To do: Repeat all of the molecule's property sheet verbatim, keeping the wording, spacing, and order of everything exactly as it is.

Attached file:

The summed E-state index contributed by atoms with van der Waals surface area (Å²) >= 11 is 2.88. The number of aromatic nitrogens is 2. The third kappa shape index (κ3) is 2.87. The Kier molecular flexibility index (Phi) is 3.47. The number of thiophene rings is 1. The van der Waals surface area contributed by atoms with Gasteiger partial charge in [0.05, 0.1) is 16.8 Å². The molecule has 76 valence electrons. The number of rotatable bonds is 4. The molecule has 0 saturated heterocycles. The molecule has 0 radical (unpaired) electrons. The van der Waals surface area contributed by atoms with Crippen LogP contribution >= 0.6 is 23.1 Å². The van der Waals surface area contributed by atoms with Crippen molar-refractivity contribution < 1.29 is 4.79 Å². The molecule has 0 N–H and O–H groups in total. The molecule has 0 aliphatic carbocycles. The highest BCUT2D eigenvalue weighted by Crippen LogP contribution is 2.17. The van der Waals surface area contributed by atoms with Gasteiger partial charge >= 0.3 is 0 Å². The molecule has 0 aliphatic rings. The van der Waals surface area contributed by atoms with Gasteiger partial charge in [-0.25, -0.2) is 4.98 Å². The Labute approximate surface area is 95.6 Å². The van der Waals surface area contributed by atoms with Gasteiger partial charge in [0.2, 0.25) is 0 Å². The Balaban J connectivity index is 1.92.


The summed E-state index contributed by atoms with van der Waals surface area (Å²) >= 11 is 2.88. The number of aromatic nitrogens is 2. The third kappa shape index (κ3) is 2.87. The Kier molecular flexibility index (Phi) is 3.47. The number of thiophene rings is 1. The van der Waals surface area contributed by atoms with Gasteiger partial charge in [0.05, 0.1) is 16.8 Å². The molecule has 76 valence electrons. The number of rotatable bonds is 4. The molecule has 0 saturated heterocycles. The molecule has 0 radical (unpaired) electrons. The van der Waals surface area contributed by atoms with Crippen LogP contribution >= 0.6 is 23.1 Å². The van der Waals surface area contributed by atoms with Crippen molar-refractivity contribution < 1.29 is 4.79 Å². The molecule has 0 N–H and O–H groups in total. The molecule has 0 aliphatic carbocycles. The highest BCUT2D eigenvalue weighted by Crippen LogP contribution is 2.17. The van der Waals surface area contributed by atoms with Gasteiger partial charge >= 0.3 is 0 Å². The molecule has 0 aliphatic rings. The van der Waals surface area contributed by atoms with Gasteiger partial charge in [-0.25, -0.2) is 4.98 Å². The Labute approximate surface area is 95.6 Å². The van der Waals surface area contributed by atoms with Gasteiger partial charge in [0.2, 0.25) is 0 Å². The Balaban J connectivity index is 1.92.